Renewing structures enabling exercise of citizen rights
In the European Union, in order to ensure that the existence of differing national judicial systems does not prevent citizens from exercising their rights, the EU planned to make it easier to obtain justice in another member state than one's own. In 1999, the EU Council of Ministers planned to set standards designed to simplify the settlement of cross-border disputes involving only modest sums of money; effective protection would also be given to victims of criminal acts in another EU country. There would be a public information system on national judicial systems, complete with practical handbooks. The 15 EU heads also agreed in principle to the mutual recognition of court decisions between EU countries. The EU would also facilitate cooperation between the judges and courts in the different member states. It will be possible, for example, to present the evidence gathered in one EU country to a court in another country, and for a judge from one country to seize goods or funds in another EU country.
The Encyclopedia of World Problems and Human Potential is a collaboration between UIA and Mankind 2000, started in 1972. It is the result of an ambitious effort to collect and present information on the problems with which humanity is confronted, as well as the challenges such problems pose to concept formation, values and development strategies. Problems included are those identified in international periodicals but especially in the documents of some 60,000 international non-profit organizations, profiled in the Yearbook of International Organizations.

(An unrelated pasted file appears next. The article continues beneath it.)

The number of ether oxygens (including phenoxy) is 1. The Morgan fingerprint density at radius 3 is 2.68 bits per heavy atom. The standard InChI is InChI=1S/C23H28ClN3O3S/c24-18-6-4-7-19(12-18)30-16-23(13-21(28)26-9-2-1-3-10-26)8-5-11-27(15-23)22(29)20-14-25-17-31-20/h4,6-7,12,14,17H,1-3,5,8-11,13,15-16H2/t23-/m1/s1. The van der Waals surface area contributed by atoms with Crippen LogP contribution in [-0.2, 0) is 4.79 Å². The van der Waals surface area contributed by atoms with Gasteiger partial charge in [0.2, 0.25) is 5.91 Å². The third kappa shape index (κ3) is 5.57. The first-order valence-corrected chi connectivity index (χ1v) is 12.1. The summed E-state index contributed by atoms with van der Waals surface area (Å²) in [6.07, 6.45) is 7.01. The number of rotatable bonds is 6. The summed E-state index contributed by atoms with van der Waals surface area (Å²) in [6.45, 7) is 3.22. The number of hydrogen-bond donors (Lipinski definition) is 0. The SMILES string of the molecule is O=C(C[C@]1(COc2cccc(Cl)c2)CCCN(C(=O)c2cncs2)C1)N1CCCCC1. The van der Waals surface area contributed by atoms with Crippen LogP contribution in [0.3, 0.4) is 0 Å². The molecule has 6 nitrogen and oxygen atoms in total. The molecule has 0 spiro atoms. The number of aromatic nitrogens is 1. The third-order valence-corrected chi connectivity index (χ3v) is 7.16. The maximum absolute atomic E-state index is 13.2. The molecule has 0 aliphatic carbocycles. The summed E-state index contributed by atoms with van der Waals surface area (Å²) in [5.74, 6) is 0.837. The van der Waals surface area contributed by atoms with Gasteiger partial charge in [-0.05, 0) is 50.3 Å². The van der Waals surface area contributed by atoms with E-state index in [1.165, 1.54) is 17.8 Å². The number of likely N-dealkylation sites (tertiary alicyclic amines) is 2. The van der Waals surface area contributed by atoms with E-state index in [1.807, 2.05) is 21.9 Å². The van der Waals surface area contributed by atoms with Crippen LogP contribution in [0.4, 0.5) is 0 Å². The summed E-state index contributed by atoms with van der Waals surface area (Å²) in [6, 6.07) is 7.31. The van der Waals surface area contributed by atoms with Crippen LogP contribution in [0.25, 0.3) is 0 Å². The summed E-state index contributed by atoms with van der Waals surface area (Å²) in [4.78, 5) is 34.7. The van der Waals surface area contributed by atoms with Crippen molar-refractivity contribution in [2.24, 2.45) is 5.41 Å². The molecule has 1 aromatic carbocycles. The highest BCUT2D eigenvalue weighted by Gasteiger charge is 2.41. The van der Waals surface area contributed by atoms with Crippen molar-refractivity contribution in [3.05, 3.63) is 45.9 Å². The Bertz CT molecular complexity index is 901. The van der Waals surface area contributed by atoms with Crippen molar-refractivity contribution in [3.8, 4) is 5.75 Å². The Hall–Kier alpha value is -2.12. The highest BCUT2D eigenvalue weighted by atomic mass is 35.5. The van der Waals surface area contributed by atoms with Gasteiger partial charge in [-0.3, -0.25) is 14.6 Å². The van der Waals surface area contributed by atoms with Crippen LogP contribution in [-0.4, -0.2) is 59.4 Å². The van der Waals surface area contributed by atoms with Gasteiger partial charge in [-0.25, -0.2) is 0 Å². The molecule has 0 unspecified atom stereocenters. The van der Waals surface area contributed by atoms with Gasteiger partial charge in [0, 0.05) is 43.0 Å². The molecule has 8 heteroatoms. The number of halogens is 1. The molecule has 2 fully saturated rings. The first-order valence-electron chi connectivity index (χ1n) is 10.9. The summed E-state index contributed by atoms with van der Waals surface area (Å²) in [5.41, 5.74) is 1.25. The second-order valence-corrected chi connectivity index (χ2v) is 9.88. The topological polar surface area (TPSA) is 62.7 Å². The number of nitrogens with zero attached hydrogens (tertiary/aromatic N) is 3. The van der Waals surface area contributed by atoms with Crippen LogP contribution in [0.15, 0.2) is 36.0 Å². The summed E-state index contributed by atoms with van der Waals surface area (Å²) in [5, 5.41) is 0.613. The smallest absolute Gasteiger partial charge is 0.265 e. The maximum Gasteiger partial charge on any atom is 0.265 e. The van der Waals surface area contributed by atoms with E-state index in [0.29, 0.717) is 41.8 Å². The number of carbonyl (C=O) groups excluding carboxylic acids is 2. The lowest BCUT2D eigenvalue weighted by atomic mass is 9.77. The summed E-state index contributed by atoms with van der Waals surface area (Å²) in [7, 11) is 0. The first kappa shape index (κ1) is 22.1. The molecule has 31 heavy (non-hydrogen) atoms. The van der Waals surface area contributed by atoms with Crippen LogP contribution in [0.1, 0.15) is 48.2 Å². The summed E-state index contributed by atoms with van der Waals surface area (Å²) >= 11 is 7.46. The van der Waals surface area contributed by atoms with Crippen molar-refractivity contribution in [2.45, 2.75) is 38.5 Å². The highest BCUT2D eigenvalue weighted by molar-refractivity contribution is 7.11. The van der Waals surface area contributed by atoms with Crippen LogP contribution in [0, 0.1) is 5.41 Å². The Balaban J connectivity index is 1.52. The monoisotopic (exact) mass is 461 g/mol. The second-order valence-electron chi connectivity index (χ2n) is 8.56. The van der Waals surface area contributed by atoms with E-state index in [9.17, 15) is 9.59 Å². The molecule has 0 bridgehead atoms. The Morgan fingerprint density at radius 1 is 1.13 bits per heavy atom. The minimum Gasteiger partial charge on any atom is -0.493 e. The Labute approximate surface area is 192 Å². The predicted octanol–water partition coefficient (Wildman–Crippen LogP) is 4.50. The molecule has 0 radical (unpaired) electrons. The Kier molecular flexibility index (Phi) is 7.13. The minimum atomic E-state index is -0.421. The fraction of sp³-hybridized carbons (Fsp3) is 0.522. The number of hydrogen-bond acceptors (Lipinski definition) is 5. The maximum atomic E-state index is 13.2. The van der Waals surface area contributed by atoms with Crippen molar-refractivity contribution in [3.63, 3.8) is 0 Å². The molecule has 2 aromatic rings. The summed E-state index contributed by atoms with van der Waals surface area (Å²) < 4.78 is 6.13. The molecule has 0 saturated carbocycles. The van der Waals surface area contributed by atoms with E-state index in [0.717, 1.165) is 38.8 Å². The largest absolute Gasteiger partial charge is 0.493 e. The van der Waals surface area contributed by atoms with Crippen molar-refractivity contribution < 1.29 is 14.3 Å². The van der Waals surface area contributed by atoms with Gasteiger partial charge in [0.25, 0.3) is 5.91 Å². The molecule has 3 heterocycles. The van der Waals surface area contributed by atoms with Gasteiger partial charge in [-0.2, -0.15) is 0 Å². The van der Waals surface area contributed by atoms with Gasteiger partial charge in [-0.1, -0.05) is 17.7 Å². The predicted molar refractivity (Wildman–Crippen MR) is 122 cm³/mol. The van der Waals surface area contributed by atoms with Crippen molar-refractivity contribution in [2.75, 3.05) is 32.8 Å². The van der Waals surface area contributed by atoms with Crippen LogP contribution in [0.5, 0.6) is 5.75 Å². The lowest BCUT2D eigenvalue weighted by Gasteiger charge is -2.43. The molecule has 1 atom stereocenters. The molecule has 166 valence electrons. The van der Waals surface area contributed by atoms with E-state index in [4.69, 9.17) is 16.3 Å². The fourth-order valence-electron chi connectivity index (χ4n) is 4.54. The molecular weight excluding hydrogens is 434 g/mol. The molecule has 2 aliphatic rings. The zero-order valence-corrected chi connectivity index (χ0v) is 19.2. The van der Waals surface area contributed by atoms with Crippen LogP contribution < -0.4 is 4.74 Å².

The Encyclopedia includes problems which such groups choose to perceive and act upon, whether or not their existence is denied by others claiming greater expertise. Indeed such claims and counter-claims figure in many of the problem descriptions in order to reflect the often paralyzing dynamics of international debate. In the light of the interdependence demonstrated among world problems in every sector, emphasis is placed on the need for approaches which are sufficiently complex to encompass the factions, conflicts and rival worldviews that undermine collective initiative towards a promising future.
Non-profit, apolitical, independent, and non-governmental in nature, the UIA has been a pioneer in the research, monitoring and provision of information on international organizations, international associations and their global challenges since 1907.